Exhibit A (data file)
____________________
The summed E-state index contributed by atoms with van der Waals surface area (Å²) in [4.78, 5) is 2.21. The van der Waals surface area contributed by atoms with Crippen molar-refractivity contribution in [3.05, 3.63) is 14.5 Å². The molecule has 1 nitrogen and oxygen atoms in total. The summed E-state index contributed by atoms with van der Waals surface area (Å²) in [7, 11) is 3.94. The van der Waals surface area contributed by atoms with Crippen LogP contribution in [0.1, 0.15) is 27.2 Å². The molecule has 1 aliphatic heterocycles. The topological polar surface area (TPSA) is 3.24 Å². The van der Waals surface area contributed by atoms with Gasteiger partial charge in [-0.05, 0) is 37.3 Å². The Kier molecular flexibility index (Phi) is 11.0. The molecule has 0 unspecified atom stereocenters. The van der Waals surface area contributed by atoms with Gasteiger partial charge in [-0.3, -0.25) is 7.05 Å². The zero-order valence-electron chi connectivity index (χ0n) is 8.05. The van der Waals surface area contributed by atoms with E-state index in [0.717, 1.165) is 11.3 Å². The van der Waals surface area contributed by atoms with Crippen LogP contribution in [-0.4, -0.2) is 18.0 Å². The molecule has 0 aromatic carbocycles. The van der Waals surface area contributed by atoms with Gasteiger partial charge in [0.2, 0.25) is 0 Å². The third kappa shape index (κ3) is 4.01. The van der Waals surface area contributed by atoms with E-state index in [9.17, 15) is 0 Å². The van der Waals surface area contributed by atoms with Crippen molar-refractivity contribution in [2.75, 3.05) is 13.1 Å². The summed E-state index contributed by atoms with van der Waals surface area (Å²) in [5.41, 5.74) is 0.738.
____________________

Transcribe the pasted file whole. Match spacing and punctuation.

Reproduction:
The summed E-state index contributed by atoms with van der Waals surface area (Å²) in [4.78, 5) is 2.21. The van der Waals surface area contributed by atoms with Crippen molar-refractivity contribution in [3.05, 3.63) is 14.5 Å². The molecule has 1 nitrogen and oxygen atoms in total. The summed E-state index contributed by atoms with van der Waals surface area (Å²) in [7, 11) is 3.94. The van der Waals surface area contributed by atoms with Crippen LogP contribution in [0.1, 0.15) is 27.2 Å². The molecule has 1 aliphatic heterocycles. The topological polar surface area (TPSA) is 3.24 Å². The van der Waals surface area contributed by atoms with Gasteiger partial charge in [-0.05, 0) is 37.3 Å². The Kier molecular flexibility index (Phi) is 11.0. The molecule has 0 unspecified atom stereocenters. The van der Waals surface area contributed by atoms with Gasteiger partial charge in [-0.3, -0.25) is 7.05 Å². The zero-order valence-electron chi connectivity index (χ0n) is 8.05. The van der Waals surface area contributed by atoms with E-state index in [0.717, 1.165) is 11.3 Å². The van der Waals surface area contributed by atoms with Crippen LogP contribution in [-0.4, -0.2) is 18.0 Å². The molecule has 0 aromatic carbocycles. The van der Waals surface area contributed by atoms with Gasteiger partial charge in [0.2, 0.25) is 0 Å². The third kappa shape index (κ3) is 4.01. The van der Waals surface area contributed by atoms with E-state index in [9.17, 15) is 0 Å². The van der Waals surface area contributed by atoms with Crippen molar-refractivity contribution in [2.75, 3.05) is 13.1 Å². The summed E-state index contributed by atoms with van der Waals surface area (Å²) in [5.41, 5.74) is 0.738.